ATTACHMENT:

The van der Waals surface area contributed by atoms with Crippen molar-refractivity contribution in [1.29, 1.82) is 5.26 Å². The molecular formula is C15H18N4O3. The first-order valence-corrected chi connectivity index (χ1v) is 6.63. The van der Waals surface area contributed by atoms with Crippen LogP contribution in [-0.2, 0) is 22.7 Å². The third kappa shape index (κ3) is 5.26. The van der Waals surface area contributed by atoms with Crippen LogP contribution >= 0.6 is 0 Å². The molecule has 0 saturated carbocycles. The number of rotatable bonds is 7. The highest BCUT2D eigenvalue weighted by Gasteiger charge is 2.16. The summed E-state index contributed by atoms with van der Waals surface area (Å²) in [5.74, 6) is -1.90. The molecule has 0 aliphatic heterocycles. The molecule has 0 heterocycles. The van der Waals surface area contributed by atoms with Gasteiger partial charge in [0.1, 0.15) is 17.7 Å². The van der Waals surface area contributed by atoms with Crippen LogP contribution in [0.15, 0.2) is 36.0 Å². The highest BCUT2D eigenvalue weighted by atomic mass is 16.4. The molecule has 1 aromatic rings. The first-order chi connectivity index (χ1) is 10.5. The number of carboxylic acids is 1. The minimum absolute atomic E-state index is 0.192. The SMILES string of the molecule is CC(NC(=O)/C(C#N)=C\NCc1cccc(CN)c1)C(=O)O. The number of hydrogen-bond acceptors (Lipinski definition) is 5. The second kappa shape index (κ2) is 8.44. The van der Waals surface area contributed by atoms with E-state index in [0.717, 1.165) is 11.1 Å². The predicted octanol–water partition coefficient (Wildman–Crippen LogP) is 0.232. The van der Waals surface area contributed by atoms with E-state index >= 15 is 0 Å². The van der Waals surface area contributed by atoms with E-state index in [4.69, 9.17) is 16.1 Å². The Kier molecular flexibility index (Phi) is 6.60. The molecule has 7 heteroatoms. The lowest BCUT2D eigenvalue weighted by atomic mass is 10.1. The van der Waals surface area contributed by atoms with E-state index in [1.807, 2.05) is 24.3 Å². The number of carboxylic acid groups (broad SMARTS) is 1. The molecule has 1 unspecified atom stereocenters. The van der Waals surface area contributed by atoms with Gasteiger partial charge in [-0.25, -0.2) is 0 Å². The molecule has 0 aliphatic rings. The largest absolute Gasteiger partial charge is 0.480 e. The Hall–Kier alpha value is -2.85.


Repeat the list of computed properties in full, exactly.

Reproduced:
The van der Waals surface area contributed by atoms with Crippen molar-refractivity contribution in [1.29, 1.82) is 5.26 Å². The molecular formula is C15H18N4O3. The first-order valence-corrected chi connectivity index (χ1v) is 6.63. The van der Waals surface area contributed by atoms with Crippen LogP contribution in [-0.2, 0) is 22.7 Å². The third kappa shape index (κ3) is 5.26. The van der Waals surface area contributed by atoms with Crippen LogP contribution >= 0.6 is 0 Å². The molecule has 0 saturated carbocycles. The number of rotatable bonds is 7. The highest BCUT2D eigenvalue weighted by Gasteiger charge is 2.16. The summed E-state index contributed by atoms with van der Waals surface area (Å²) in [5.74, 6) is -1.90. The molecule has 0 aliphatic heterocycles. The molecule has 0 heterocycles. The van der Waals surface area contributed by atoms with Gasteiger partial charge in [0.1, 0.15) is 17.7 Å². The van der Waals surface area contributed by atoms with Crippen LogP contribution in [0.15, 0.2) is 36.0 Å². The highest BCUT2D eigenvalue weighted by atomic mass is 16.4. The molecule has 1 aromatic rings. The first-order chi connectivity index (χ1) is 10.5. The number of carboxylic acids is 1. The minimum absolute atomic E-state index is 0.192. The SMILES string of the molecule is CC(NC(=O)/C(C#N)=C\NCc1cccc(CN)c1)C(=O)O. The number of hydrogen-bond acceptors (Lipinski definition) is 5. The second kappa shape index (κ2) is 8.44. The van der Waals surface area contributed by atoms with E-state index in [0.717, 1.165) is 11.1 Å². The predicted octanol–water partition coefficient (Wildman–Crippen LogP) is 0.232. The van der Waals surface area contributed by atoms with E-state index >= 15 is 0 Å². The van der Waals surface area contributed by atoms with E-state index in [4.69, 9.17) is 16.1 Å². The Kier molecular flexibility index (Phi) is 6.60. The molecule has 7 heteroatoms. The lowest BCUT2D eigenvalue weighted by atomic mass is 10.1. The van der Waals surface area contributed by atoms with E-state index in [1.807, 2.05) is 24.3 Å². The number of carboxylic acid groups (broad SMARTS) is 1. The molecule has 1 unspecified atom stereocenters. The van der Waals surface area contributed by atoms with Gasteiger partial charge in [-0.25, -0.2) is 0 Å². The molecule has 0 aliphatic rings. The largest absolute Gasteiger partial charge is 0.480 e. The Hall–Kier alpha value is -2.85.